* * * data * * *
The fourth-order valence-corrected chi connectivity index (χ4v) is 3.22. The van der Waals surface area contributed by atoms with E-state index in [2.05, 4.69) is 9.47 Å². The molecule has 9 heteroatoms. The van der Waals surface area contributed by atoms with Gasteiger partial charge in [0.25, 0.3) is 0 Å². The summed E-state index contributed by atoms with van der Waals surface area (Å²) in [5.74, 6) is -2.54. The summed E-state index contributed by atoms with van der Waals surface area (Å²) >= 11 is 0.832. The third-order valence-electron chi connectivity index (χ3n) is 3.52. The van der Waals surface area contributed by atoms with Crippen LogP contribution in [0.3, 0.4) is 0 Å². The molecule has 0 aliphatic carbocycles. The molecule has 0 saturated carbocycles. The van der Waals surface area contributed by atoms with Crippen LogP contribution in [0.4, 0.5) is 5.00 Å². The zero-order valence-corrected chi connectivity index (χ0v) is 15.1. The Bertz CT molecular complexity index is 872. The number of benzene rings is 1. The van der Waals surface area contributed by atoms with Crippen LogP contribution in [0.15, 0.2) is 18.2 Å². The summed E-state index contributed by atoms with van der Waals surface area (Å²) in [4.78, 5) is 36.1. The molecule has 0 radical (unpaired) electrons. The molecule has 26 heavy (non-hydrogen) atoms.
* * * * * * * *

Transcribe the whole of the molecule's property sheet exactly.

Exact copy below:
The fourth-order valence-corrected chi connectivity index (χ4v) is 3.22. The van der Waals surface area contributed by atoms with E-state index in [2.05, 4.69) is 9.47 Å². The molecule has 9 heteroatoms. The van der Waals surface area contributed by atoms with Gasteiger partial charge in [0.25, 0.3) is 0 Å². The summed E-state index contributed by atoms with van der Waals surface area (Å²) in [5.74, 6) is -2.54. The summed E-state index contributed by atoms with van der Waals surface area (Å²) >= 11 is 0.832. The third-order valence-electron chi connectivity index (χ3n) is 3.52. The van der Waals surface area contributed by atoms with Crippen LogP contribution in [0.3, 0.4) is 0 Å². The molecule has 0 aliphatic carbocycles. The molecule has 0 saturated carbocycles. The van der Waals surface area contributed by atoms with Crippen LogP contribution in [0.4, 0.5) is 5.00 Å². The zero-order valence-corrected chi connectivity index (χ0v) is 15.1. The Bertz CT molecular complexity index is 872. The number of benzene rings is 1. The van der Waals surface area contributed by atoms with Crippen LogP contribution in [0.15, 0.2) is 18.2 Å². The summed E-state index contributed by atoms with van der Waals surface area (Å²) in [4.78, 5) is 36.1. The molecule has 0 radical (unpaired) electrons. The molecule has 26 heavy (non-hydrogen) atoms.